Quantum mechanics is so different from our linear thinking and the Newtonian model of “if-then” that it’s often beyond comprehension for most people. This difference also applies to parallel worlds. They could exist, but most people would rather see something tangible because it gives them something to hold on to.
Quantum Mechanics and Parallel Worlds
Quantum mechanics is a lot different from most branches of science. It tries to explain some of the bizarre consequences of quantum theory. It has led to some mind-blowing ideas, such as Copenhagen’s interpretation and the many worlds’ interpretation.
Now there is a “new” interpretation called the “multiple interacting worlds” hypothesis. This theory suggests the existence of parallel worlds and that they are in constant interaction with our world and are thus detectable. While still speculative, the approach may provide explanations for a lot of questions about quantum mechanics.
The Many Worlds Interpretation
In the Many-worlds interpretation, the timeline is not one fixed given in which all events occur in only one way. Still, with each event, the line splits into several alternative timelines, each containing a possible event outcome.
The key idea of the many-worlds interpretation is that unitary quantum mechanics describes the whole universe. It represents a measurement as a unitary transformation without using a collapse postulate and describes observers as ordinary quantum-mechanical systems.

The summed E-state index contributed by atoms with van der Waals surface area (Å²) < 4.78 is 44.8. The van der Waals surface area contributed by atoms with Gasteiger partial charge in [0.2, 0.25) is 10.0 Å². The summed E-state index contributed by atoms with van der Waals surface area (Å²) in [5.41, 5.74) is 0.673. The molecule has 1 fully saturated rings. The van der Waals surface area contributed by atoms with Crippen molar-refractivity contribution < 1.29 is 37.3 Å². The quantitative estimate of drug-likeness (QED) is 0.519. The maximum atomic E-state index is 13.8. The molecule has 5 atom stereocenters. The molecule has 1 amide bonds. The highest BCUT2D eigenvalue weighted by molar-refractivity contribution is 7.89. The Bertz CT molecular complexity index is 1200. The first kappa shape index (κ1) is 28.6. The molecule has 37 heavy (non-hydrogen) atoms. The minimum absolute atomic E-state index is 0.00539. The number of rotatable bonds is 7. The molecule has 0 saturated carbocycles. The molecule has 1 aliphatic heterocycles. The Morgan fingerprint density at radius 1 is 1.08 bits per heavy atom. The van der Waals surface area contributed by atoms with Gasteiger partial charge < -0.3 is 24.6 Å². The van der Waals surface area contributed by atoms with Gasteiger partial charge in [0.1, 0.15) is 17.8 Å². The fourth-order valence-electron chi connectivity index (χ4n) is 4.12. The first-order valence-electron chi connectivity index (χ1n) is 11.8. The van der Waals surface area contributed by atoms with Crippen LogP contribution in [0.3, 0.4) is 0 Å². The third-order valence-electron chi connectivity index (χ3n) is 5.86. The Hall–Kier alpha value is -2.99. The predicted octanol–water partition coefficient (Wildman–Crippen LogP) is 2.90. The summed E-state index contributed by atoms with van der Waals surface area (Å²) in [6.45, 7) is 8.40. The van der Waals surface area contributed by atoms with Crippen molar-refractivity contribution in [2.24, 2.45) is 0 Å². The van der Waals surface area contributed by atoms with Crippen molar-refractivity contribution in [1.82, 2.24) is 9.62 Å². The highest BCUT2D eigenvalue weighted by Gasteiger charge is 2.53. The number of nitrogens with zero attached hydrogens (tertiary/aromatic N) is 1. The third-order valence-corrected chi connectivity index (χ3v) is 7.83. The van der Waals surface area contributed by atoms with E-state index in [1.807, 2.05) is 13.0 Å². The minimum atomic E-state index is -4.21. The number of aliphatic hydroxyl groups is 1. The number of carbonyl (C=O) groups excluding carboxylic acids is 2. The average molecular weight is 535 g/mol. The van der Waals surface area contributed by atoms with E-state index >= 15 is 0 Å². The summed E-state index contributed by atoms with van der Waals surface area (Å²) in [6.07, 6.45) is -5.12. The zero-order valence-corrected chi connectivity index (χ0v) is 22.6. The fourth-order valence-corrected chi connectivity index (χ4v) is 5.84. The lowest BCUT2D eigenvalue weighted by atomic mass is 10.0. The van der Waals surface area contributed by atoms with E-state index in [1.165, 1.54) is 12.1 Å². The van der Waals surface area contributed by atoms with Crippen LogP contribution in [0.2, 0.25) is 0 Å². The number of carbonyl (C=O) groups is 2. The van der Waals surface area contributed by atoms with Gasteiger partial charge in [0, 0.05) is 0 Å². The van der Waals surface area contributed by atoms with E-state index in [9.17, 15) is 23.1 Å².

The Multiple Interacting Worlds Theory
The Multiple Interacting Worlds theory is a spin-off of the Many Worlds theory and states that all possible alternate histories and futures are real, and each represents a real, although parallel, world.
There may be several worlds in which you have made different decisions. It’s just a matter of the laws of nature. It’s unclear whether there is a finite or infinite number of parallel worlds. Man is able to make many choices, and the outcome depends on an infinite number of variables. This makes it likely that the number of parallel worlds is also infinite.
One problem with the many-worlds interpretation is that it’s fundamentally untested because we can only observe our world scenarios. This means that events in a parallel world can only be imagined and are also based on assumptions.
The multiple interacting worlds theory suggests that parallel worlds interact with each other at the quantum level. Because we cannot test this theory, the question remains to what extent this theory is based on truth.